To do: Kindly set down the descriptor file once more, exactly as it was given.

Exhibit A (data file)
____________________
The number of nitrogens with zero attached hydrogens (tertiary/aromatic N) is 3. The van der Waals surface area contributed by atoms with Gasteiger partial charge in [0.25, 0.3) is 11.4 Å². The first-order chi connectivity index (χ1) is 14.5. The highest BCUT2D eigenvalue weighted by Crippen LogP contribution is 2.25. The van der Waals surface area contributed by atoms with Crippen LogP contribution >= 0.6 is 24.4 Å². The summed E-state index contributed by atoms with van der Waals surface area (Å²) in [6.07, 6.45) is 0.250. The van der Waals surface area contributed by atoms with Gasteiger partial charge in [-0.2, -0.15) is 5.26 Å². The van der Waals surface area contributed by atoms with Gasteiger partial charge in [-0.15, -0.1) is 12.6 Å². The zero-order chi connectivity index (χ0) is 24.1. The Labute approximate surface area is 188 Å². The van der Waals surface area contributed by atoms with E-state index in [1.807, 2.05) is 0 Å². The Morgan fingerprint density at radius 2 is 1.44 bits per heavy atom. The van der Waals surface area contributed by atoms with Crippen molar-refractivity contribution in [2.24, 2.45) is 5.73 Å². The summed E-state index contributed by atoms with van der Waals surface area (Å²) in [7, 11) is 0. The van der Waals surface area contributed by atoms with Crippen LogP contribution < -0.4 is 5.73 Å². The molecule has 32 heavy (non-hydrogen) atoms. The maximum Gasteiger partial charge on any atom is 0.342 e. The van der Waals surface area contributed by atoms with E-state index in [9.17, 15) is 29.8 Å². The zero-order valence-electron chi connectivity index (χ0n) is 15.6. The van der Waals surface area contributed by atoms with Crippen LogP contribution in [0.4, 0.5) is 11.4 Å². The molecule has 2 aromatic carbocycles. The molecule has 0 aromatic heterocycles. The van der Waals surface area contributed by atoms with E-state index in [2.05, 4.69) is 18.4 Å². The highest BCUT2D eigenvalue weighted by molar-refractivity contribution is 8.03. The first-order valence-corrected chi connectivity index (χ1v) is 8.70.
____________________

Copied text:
The number of nitrogens with zero attached hydrogens (tertiary/aromatic N) is 3. The van der Waals surface area contributed by atoms with Gasteiger partial charge in [0.25, 0.3) is 11.4 Å². The first-order chi connectivity index (χ1) is 14.5. The highest BCUT2D eigenvalue weighted by Crippen LogP contribution is 2.25. The van der Waals surface area contributed by atoms with Crippen LogP contribution >= 0.6 is 24.4 Å². The summed E-state index contributed by atoms with van der Waals surface area (Å²) in [6.07, 6.45) is 0.250. The van der Waals surface area contributed by atoms with Gasteiger partial charge in [-0.2, -0.15) is 5.26 Å². The van der Waals surface area contributed by atoms with Gasteiger partial charge in [-0.15, -0.1) is 12.6 Å². The zero-order chi connectivity index (χ0) is 24.1. The Labute approximate surface area is 188 Å². The van der Waals surface area contributed by atoms with E-state index in [1.807, 2.05) is 0 Å². The Morgan fingerprint density at radius 2 is 1.44 bits per heavy atom. The van der Waals surface area contributed by atoms with Crippen molar-refractivity contribution in [2.24, 2.45) is 5.73 Å². The summed E-state index contributed by atoms with van der Waals surface area (Å²) in [7, 11) is 0. The van der Waals surface area contributed by atoms with Crippen LogP contribution < -0.4 is 5.73 Å². The molecule has 32 heavy (non-hydrogen) atoms. The maximum Gasteiger partial charge on any atom is 0.342 e. The van der Waals surface area contributed by atoms with E-state index in [9.17, 15) is 29.8 Å². The zero-order valence-electron chi connectivity index (χ0n) is 15.6. The van der Waals surface area contributed by atoms with Crippen LogP contribution in [0.4, 0.5) is 11.4 Å². The molecule has 2 aromatic carbocycles. The molecule has 0 aromatic heterocycles. The van der Waals surface area contributed by atoms with E-state index in [2.05, 4.69) is 18.4 Å². The highest BCUT2D eigenvalue weighted by molar-refractivity contribution is 8.03. The first-order valence-corrected chi connectivity index (χ1v) is 8.70.